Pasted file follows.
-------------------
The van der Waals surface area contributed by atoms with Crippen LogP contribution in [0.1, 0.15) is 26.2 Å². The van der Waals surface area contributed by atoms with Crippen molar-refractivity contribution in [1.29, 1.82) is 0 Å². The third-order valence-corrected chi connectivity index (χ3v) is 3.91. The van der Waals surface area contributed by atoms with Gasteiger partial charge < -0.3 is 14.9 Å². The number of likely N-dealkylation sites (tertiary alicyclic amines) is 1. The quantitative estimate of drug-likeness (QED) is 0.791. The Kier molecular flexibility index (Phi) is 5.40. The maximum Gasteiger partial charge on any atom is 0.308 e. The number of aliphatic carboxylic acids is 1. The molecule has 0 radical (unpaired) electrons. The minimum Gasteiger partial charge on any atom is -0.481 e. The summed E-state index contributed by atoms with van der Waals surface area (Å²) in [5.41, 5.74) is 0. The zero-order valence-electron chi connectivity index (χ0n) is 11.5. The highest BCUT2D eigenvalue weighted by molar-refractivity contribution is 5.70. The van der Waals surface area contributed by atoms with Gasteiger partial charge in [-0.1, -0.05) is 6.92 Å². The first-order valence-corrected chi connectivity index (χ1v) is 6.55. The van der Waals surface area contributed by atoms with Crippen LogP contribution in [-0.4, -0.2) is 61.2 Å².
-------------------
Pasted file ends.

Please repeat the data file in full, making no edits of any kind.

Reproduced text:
The van der Waals surface area contributed by atoms with Crippen LogP contribution in [0.1, 0.15) is 26.2 Å². The van der Waals surface area contributed by atoms with Crippen molar-refractivity contribution in [1.29, 1.82) is 0 Å². The third-order valence-corrected chi connectivity index (χ3v) is 3.91. The van der Waals surface area contributed by atoms with Gasteiger partial charge < -0.3 is 14.9 Å². The number of likely N-dealkylation sites (tertiary alicyclic amines) is 1. The quantitative estimate of drug-likeness (QED) is 0.791. The Kier molecular flexibility index (Phi) is 5.40. The maximum Gasteiger partial charge on any atom is 0.308 e. The number of aliphatic carboxylic acids is 1. The molecule has 0 radical (unpaired) electrons. The minimum Gasteiger partial charge on any atom is -0.481 e. The summed E-state index contributed by atoms with van der Waals surface area (Å²) in [5.41, 5.74) is 0. The zero-order valence-electron chi connectivity index (χ0n) is 11.5. The highest BCUT2D eigenvalue weighted by molar-refractivity contribution is 5.70. The van der Waals surface area contributed by atoms with Gasteiger partial charge in [-0.1, -0.05) is 6.92 Å². The first-order valence-corrected chi connectivity index (χ1v) is 6.55. The van der Waals surface area contributed by atoms with Crippen LogP contribution in [-0.4, -0.2) is 61.2 Å².